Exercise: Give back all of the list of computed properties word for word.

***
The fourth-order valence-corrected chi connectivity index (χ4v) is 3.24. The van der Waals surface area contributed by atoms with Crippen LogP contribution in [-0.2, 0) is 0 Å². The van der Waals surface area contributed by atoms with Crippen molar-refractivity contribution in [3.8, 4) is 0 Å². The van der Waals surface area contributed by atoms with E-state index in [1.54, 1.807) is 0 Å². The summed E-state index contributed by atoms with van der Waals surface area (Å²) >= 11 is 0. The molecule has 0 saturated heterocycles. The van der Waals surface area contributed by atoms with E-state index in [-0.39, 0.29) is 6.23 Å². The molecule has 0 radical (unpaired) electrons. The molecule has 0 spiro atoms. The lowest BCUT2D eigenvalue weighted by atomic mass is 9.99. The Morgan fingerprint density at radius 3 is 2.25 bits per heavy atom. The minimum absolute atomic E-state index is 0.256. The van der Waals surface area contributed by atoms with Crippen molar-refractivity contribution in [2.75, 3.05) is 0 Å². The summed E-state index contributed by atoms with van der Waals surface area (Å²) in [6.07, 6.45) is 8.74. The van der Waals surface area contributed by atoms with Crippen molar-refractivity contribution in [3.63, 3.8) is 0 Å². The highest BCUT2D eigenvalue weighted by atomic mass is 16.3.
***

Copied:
The fourth-order valence-corrected chi connectivity index (χ4v) is 3.24. The van der Waals surface area contributed by atoms with Crippen LogP contribution in [-0.2, 0) is 0 Å². The van der Waals surface area contributed by atoms with Crippen molar-refractivity contribution in [3.8, 4) is 0 Å². The van der Waals surface area contributed by atoms with E-state index in [1.54, 1.807) is 0 Å². The summed E-state index contributed by atoms with van der Waals surface area (Å²) >= 11 is 0. The molecule has 0 saturated heterocycles. The van der Waals surface area contributed by atoms with E-state index in [-0.39, 0.29) is 6.23 Å². The molecule has 0 radical (unpaired) electrons. The molecule has 0 spiro atoms. The lowest BCUT2D eigenvalue weighted by atomic mass is 9.99. The Morgan fingerprint density at radius 3 is 2.25 bits per heavy atom. The minimum absolute atomic E-state index is 0.256. The van der Waals surface area contributed by atoms with Crippen molar-refractivity contribution in [2.75, 3.05) is 0 Å². The summed E-state index contributed by atoms with van der Waals surface area (Å²) in [6.07, 6.45) is 8.74. The van der Waals surface area contributed by atoms with Crippen molar-refractivity contribution in [3.63, 3.8) is 0 Å². The highest BCUT2D eigenvalue weighted by atomic mass is 16.3.